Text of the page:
Review: The Clockwork Dagger by Beth Cato


The Clockwork Dagger by Beth Cato // VBC ReviewThe Clockwork Dagger
Beth Cato
Published: Sept. 16, 2014 (Harper Voyager)
Purchase: Book Depository or Amazon
Review source: library

Reviewed by: Margaret

Rating (out of 5): 4.5 stars

Octavia Leander is a medician, a magical healer, traveling from her training academy to her new job in a faraway town aboard the airship Argus. During the recent war, she, somewhat unknowingly, made a name for herself healing soldiers from both sides on the battlefield. Octavia has taken great care not to reveal her skills to anyone aboard the ship, but an outbreak, suspiciously similar to a poison attack she treated during the war, quickly makes hiding herself impossible.

I love books that blend genres and defy expectations. The Clockwork Dagger is certainly a great example. The beginning of the book almost feels like an Agatha Christie style murder mystery, despite its typical steampunk setting. Shortly after takeoff, someone tries to kill Octavia and her roommate, the aptly named Mrs. Stout, who knows more about Octavia than she should and has some pretty big secrets of her own.

The ship features a great cast of supporting characters/murder suspects, though surprisingly few supernaturals. There are no vampires or werewolves in this world (at least not yet), just lots of magic. There are elemental mages of every flavor and some magical creatures, like the young gremlin that Octavia rescues.

Once Octavia leaves the dirigible, the book feels more like a fantasy adventure. Unlike most steampunk I’ve read, which takes place in a magical version of Victorian England, this is set in a fictional country, Caskentia, ravaged by war with its neighbor The Waste. The fictional setting allows Beth Cato to address modern issues like bio-terrorism, as rebels from The Waste mount attacks with fire mages and poison water supplies, and to create a political climate where it’s not clear who Octavia’s enemies are or why she should hate them. Her role as healer muddies the waters even further, since her natural inclination is to help everyone.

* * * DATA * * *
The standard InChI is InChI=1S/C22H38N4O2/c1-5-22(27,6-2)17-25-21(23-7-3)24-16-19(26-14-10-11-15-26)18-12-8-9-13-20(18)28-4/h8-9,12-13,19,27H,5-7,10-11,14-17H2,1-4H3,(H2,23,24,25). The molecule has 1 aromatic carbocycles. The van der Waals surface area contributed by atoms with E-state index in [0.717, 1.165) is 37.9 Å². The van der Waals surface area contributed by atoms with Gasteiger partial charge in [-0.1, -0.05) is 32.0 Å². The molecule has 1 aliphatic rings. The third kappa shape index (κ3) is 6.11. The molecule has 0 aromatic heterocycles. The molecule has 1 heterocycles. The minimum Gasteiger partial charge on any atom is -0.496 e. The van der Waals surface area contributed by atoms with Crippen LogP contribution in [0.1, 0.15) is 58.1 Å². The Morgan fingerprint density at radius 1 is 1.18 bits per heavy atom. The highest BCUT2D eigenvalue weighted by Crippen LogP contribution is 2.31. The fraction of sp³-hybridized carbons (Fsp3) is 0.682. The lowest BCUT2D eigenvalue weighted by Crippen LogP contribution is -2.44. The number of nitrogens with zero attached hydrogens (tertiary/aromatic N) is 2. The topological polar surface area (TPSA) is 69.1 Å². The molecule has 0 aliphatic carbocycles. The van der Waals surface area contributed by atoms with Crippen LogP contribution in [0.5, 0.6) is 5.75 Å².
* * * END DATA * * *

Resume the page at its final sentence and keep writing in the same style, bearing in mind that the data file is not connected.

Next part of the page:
Octavia’s healing is a combination of magic and religion. She hears music from all the living things around her, which becomes discordant when the body is sick or injured. She’s able to use the song to identify and treat the ailment. She begins a healing by praying to The Lady, but she also uses herbs and a magic circle to focus her power.

The world around her believes her faith in The Lady is antiquated superstition, despite Octavia being the best healer of her time. She’s the subject of ridicule from some academics who believe everything the medicians do has a scientific explanation. But Octavia’s journey only strengthens her faith, as she finds real artifacts and real evidence of The Lady’s power. It’s an interesting reversal of modern expectations and an inversion of steampunk’s usual fascination with technology.

Octavia is fairly innocent and naïve, so her romance is sort of on a YA level, made up of sweet stolen moments and tingly touches. Her love interest sexy Alonzo Garret has some unusual skills for a porter and Octavia suspects he may be more than he seems. He is in many ways a thoroughly modern hero—a wounded veteran trying to find his place outside the military—while his prosthetic leg is one of those wonderful steampunk gadgets.

The Clockwork Dagger checks all the boxes for what I love about steampunk—a spunky heroine, a slightly damaged hero, political intrigue and fantastic clockwork creations. But it also transcends genre and tackles contemporary issues. Most importantly, it takes you on a wild ride through a fantasy world and you won’t want to put it down. I’m thrilled that Cato’s writing a sequel!

Sexual content: kissing

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